Finding Fault With Logic of Congress's E-Mail Plan

Eli Pariser, executive director of, says Congress's act of blocking e-mails sent from automated programs is
Eli Pariser, executive director of, says Congress's act of blocking e-mails sent from automated programs is "troubling." (By Spencer Platt -- Getty Images)
By Jeffrey H. Birnbaum
Monday, June 12, 2006

Congress to Lobby Groups: Drop Dead!

That could be the headline on the latest development from the House of Representatives. Last month the House quietly began to make it harder for interest groups to send large numbers of e-mails to lawmakers.

Increasingly, citizens are being forced to demonstrate a basic knowledge of mathematics to have any chance of communicating electronically with their congressional offices.

At the end of May, the House started to offer congressmen the chance to add an extra obstacle -- the completion of a math problem -- to their already difficult-to-penetrate e-mail systems. The purpose, officials said, was to cut down on the deluge of messages they receive.

The reaction from K Street has been swift and loud. "It's very disturbing," said Ralph G. Neas, president of People for the American Way.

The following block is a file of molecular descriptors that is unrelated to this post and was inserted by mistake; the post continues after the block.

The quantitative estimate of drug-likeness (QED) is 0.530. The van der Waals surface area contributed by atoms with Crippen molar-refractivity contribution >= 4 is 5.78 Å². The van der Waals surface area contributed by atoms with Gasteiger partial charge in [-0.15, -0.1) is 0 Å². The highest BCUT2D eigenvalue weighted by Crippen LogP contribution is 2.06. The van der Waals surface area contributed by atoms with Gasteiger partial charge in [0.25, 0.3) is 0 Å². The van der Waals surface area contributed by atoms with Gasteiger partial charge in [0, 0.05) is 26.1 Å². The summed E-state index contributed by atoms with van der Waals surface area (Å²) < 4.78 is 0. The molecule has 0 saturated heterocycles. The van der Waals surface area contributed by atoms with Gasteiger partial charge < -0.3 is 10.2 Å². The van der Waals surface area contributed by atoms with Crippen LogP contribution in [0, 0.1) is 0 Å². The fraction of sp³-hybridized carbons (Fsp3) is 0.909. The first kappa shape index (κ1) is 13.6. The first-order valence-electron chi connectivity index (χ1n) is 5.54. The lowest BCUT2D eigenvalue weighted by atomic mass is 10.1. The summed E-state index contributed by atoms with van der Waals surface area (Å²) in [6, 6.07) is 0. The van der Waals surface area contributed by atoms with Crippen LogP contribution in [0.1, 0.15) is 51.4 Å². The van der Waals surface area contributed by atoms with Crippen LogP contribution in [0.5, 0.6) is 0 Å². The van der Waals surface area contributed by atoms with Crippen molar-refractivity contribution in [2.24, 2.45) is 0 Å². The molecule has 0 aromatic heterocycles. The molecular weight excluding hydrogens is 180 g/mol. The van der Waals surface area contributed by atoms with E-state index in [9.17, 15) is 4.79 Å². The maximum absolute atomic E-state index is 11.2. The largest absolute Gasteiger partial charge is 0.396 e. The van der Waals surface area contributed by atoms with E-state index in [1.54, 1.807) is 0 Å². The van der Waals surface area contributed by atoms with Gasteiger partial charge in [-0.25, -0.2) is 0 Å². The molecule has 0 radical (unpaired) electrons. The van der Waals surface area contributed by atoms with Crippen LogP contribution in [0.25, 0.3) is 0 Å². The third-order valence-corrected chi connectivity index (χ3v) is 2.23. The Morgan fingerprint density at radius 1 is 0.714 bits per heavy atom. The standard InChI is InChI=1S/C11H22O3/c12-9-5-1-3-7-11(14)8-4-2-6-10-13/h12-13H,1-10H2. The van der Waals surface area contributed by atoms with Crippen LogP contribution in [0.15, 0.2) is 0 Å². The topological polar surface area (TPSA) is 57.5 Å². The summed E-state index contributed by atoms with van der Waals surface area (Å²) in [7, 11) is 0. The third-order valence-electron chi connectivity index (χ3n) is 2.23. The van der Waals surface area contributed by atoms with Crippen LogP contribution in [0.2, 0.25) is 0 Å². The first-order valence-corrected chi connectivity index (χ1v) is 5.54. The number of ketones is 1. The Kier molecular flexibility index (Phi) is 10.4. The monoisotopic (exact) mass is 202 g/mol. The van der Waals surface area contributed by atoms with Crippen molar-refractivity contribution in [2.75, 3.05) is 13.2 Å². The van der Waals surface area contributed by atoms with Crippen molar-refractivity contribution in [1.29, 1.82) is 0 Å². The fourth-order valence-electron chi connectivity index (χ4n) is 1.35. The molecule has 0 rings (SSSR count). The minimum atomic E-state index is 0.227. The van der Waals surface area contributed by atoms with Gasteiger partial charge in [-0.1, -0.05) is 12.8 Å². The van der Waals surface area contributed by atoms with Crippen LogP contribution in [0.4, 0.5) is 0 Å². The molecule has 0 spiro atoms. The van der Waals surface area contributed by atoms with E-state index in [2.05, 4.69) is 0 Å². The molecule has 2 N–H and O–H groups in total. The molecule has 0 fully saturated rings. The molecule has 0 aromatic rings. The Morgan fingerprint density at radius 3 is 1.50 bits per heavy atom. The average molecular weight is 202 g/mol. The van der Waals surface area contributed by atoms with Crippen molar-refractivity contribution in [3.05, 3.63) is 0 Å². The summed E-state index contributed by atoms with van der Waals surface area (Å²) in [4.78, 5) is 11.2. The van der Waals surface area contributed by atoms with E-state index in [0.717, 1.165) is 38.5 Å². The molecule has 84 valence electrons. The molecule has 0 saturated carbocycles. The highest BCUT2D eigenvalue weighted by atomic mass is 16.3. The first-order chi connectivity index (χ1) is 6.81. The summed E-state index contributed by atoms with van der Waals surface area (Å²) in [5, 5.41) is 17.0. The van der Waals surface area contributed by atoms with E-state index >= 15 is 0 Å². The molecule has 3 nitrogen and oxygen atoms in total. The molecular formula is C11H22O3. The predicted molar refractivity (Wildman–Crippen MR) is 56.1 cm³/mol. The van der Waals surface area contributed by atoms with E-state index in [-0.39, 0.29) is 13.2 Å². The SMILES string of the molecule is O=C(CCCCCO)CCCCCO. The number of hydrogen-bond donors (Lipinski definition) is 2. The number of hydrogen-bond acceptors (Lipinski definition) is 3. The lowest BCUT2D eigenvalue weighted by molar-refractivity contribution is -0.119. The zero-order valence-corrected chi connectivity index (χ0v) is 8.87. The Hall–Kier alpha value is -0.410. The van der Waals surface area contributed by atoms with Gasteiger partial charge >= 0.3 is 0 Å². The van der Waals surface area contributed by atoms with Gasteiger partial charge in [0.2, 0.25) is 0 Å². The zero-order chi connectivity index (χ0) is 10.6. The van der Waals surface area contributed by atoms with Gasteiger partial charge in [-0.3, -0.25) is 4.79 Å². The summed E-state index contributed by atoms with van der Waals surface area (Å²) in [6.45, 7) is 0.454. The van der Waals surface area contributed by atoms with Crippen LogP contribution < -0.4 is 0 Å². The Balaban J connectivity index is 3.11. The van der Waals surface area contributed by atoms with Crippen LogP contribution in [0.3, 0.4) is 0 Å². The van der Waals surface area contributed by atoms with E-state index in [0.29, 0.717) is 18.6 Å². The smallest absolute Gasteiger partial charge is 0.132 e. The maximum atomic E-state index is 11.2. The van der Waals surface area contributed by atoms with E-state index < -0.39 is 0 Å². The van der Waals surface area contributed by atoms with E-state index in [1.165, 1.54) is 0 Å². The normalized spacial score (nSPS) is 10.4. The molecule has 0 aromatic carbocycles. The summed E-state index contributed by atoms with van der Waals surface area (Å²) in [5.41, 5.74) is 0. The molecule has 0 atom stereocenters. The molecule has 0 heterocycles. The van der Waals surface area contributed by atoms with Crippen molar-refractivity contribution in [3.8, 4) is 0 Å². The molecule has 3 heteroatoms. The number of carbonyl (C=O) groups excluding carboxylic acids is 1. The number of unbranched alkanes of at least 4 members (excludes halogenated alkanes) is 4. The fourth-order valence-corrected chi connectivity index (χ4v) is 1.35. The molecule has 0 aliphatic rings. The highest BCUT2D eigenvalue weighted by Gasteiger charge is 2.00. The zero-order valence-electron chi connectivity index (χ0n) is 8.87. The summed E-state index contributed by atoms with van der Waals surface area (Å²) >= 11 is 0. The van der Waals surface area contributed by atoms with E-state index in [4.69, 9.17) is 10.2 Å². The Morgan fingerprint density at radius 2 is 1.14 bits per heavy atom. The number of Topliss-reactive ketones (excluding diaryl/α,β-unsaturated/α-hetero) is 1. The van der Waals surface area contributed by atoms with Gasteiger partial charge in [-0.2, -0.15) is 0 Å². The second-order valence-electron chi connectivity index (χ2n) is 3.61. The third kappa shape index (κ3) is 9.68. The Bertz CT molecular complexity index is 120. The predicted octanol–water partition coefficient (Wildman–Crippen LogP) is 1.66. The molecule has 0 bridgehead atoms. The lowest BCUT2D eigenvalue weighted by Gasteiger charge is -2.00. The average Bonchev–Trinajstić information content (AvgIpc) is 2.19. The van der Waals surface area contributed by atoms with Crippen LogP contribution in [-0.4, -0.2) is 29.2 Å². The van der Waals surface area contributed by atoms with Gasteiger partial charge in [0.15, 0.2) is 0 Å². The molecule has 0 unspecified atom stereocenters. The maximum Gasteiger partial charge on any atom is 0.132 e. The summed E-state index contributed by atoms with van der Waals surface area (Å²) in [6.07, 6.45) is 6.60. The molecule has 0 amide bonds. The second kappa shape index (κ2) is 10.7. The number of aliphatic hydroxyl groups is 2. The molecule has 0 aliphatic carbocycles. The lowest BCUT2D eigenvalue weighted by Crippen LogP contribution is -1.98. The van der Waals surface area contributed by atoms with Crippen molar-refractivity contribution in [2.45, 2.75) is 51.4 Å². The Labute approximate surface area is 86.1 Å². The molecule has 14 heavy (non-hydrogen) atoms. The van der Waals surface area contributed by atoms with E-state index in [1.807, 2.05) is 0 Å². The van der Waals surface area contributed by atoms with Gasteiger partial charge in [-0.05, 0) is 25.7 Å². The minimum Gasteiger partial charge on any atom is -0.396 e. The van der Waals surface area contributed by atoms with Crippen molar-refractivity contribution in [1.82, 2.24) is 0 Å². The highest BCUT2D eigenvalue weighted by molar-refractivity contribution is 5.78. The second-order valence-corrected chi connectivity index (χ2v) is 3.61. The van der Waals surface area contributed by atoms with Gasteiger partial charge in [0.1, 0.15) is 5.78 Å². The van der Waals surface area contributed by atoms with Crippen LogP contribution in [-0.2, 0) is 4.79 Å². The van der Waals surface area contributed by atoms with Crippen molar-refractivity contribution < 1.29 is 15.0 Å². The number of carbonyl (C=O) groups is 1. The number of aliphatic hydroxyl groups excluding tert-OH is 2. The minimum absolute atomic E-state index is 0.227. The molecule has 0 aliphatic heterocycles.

"We are concerned," agreed David Willett, spokesman for the Sierra Club.

Most offices in the House are pretty impregnable as it is. Generally, before a person can send an e-mail to a member of the House, he or she must go to a lawmaker's Web site, click on "Write Your Rep," select the congressman's state, type in a Zip code that is in that state, and then fill out a form that includes name, address, city, e-mail address and phone number.

And all of that must be completed before an e-mail can either be composed or sent.

Even with these many impediments, lawmakers still bellyache that the torrent of e-mails they get every day is more than their staffs can handle. According to a recent study, electronic messages to the House doubled to 99 million from 2000 to 2004. In the Senate, the number of e-mails more than tripled to 83 million during the same period.

So the House's managers are adding what they call a logic puzzle to the hurdles that constituents must already scale before writing e-mails to members. In addition to the Zip code test and others, the system now used by a growing number of lawmakers also asks would-be e-mailers to solve a simple numbers problem.

For example, "What is 5 minus 1?" Or, "24 : What number appears at the beginning of this question?" Or, "Please solve the following math problem: 3 x 1?"

The idea is to ensure that only actual people -- and not mass-mailing computers of the kind often used by interest groups -- will send e-mails to the House from now on.

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